By Hnin Yadana Zaw and Timothy Mclaughlin
(Reuters) - Hundreds of demonstrators, including Buddhist monks, denounced the United States for its use of the term Rohingya to describe Myanmar's stateless Muslim community during a protest outside of the U.S. embassy in Yangon on Thursday.
The Rohingya, most of whom live in apartheid-like conditions, are seen by many Myanmar Buddhists as illegal immigrants from Bangladesh and the term is a divisive topic.
The demonstration was sparked by a statement from the embassy last week expressing condolences for an estimated 21 people, who media said were Rohingya, who drowned off the coast of Rakhine State and came just a day after President Htin Kyaw accepted the credentials of the new U.S. Ambassador, Scot Marciel.
"Today, we, from here, want to declare to the U.S. embassy and the ambassador to Myanmar, to all the other countries, that there is no Rohingya in our country," Parmaukkha, a monk and member of the hardline Buddhist group Ma Ba Tha, told about 300 people who gathered on a busy road across from the embassy compound.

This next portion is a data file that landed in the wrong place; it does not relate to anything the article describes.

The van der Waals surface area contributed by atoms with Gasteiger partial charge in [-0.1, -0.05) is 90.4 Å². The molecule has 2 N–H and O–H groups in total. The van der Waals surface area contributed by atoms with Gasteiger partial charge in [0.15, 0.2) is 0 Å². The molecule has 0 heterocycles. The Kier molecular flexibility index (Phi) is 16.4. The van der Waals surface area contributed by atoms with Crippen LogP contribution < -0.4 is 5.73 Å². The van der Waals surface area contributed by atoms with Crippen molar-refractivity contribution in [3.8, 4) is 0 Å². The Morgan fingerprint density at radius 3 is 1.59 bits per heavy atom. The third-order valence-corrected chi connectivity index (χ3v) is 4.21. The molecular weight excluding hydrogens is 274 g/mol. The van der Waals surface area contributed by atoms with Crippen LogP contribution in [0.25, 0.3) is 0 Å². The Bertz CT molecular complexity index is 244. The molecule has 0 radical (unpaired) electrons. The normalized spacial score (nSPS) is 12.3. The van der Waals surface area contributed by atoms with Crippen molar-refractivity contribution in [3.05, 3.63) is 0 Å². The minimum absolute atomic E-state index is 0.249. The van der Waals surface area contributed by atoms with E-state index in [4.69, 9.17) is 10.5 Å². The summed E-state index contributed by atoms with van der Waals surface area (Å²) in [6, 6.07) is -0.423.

"If the U.S. accepts the term 'Rohingya,' you (U.S.) should take them back to your country."
The previous government referred to the group as Bengalis, implying they were illegal immigrants from Bangladesh, despite many having lived in Myanmar for generations.
Aung San Suu Kyi, the leader of the ruling National League for Democracy party and state counselor, has drawn criticism from rights groups for avoiding using the term Rohingya and not doing enough to address their plight.
Thousands have fled persecution and poverty in the country.
Some 125,000 Rohingya remain displaced and face severe travel restrictions in squalid camps since fighting erupted in Rakhine between Buddhists and Muslims in 2012.
Zaw Htay, spokesman at the state counselor's office, said on Thursday that the name issue was being handled by the Ministry of Foreign Affairs and would be addressed in a "diplomatic way" but did not provide further details.
A spokesman for the U.S. Embassy said the United States supports the right to demonstrate and added that "around the world, people have the ability to self-identifty".
Lt. Col. Kyaw Htut, head of the western Yangon region police, said the protest organizers would face charges for holding the demonstration in an unapproved location.
(Additional reporting by Aung Hla Tun; Editing by Nick Macfie)